Performance Management Overview

Effective performance management is often cited as the most vital component of organisational success, and hence ensuring it takes place is very important to any company. Whether it is ensuring targets are reached, deadlines are met or quality is maintained at a high level, ensuring your employees maximise their performance is crucial for the output of the organisation. It is important to recognise and emphasise the link between an individual’s performance and the effect this has on the organisation. This helps to align everyone’s goals and objectives with the organisation and acts as useful motivation and engagement tool.

Armstrong and Baron (1998) define performance management as a “systematic process for improving organizational performance by developing the performance of individuals and teams. It is a means of getting better results from the organization, teams and individuals by understanding and managing performance within an agreed framework of planned goals, standards and competence requirements.”

Towards the end of the 20th century performance appraisal, where the output of employees would be compared with their objectives and their peers, started to gain popularity. It is now common for a cycle of activities to exist within an organisation, aimed at aligning individual and organisation goals, monitoring performance and improving performance. The key models of performance management (Torrington and Hall, 1998) agree that expectations should be determined at an early stage and should be supplemented by support, review and appraisal stages, before finally a re-assessment.

Armstrong and Baron (1998) outline what they believe to be the five key aims of any performance management programme.

1. Shared vision – all members of the programme should share the same vision and this should align with the organisation’s objectives.

2. Expectations – it is important to outline exactly what is expected of employees, as this gives them direction and purpose.

3. Define high performance – often employees aim to improve performance, but are not aware of what high performance actually is and how it can be achieved. A clear explanation can be helpful here.

4. Motivation and engagement – clear performance management objectives should act as a motivation tool for employees and improve their levels of engagement. Employees are more willing to work hard when they understand exactly what is asked of them and why it needs to be done.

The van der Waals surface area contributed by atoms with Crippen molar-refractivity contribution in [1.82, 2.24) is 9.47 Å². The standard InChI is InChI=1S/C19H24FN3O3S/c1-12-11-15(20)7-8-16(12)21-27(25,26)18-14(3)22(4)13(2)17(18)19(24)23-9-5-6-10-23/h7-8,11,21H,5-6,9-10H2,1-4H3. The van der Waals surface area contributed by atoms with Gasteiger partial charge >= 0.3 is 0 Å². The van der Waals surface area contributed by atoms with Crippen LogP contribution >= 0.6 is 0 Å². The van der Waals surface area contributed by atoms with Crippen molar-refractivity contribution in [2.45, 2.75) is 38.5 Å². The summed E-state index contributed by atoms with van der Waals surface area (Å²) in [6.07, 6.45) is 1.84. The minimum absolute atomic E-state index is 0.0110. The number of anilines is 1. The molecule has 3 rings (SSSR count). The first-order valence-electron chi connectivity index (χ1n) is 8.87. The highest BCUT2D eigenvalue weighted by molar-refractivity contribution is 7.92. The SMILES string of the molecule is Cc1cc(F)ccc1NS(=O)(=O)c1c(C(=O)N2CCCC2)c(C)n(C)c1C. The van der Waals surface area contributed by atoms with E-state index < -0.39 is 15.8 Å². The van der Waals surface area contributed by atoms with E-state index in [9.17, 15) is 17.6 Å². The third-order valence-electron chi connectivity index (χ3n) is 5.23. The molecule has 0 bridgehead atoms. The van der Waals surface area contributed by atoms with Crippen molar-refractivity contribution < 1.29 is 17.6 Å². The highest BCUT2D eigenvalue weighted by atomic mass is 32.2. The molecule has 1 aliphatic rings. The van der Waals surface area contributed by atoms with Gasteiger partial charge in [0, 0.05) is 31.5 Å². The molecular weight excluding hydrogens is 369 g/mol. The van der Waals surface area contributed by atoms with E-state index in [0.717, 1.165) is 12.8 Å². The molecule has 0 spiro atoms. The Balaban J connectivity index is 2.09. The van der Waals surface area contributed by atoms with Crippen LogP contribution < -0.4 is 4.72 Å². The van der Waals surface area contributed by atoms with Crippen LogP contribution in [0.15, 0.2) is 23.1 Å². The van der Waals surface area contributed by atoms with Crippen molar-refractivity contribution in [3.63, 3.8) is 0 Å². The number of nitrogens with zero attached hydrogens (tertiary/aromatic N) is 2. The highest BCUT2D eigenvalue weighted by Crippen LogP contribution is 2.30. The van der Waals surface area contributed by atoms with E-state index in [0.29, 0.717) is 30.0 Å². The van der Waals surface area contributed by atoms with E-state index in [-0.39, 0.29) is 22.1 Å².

5. Ownership and responsibility – once individuals have been given specific targets they feel more responsible for their work and this can produce higher quality output.

Despite having seemingly very positive implications for an organisation, performance management strategies can also cause problems. One of these is their complexity. Any performance management strategy will involve a number of different actors and a number of rounds of review. This can lead to a long process that absorbs many resources and hence an inefficient strategy will cost an organisation greatly. A lack of senior management involvement, an underlying poor performance culture and individuals unwilling to give honest reviews can also have negative implications.

There is a wide range of components involved in a complex performance management strategy, ranging from self-appraisals, 180/360 feedback, balanced scorecard and performance related pay, to name a few. They will all be examined in great detail throughout this module.

It is a common mistake of managers to believe poor performance will be entirely eliminated by a performance management strategy. Due to poor health, motivation or skills some level of low performance is inevitable, and it is important to accept and plan for this. Poor performance should be spotted as an opportunity to learn and improve, rather than a reason for criticism.

An efficient and effective performance management strategy is vital for maximising employee performance and subsequently bring an organisation success.

Armstrong, Michael, and Angela Baron. (1998). Performance Management. London: Institute of Personnel and Development, 1998. Print.

Cave, A and Thomas, C. (1998). The Reward Portfolio. The Training Directory, 1998. Print.

Torrington, Derek and Laura Hall. (1998). Human Resource Management. London: Prentice Hall Europe, 1998. Print.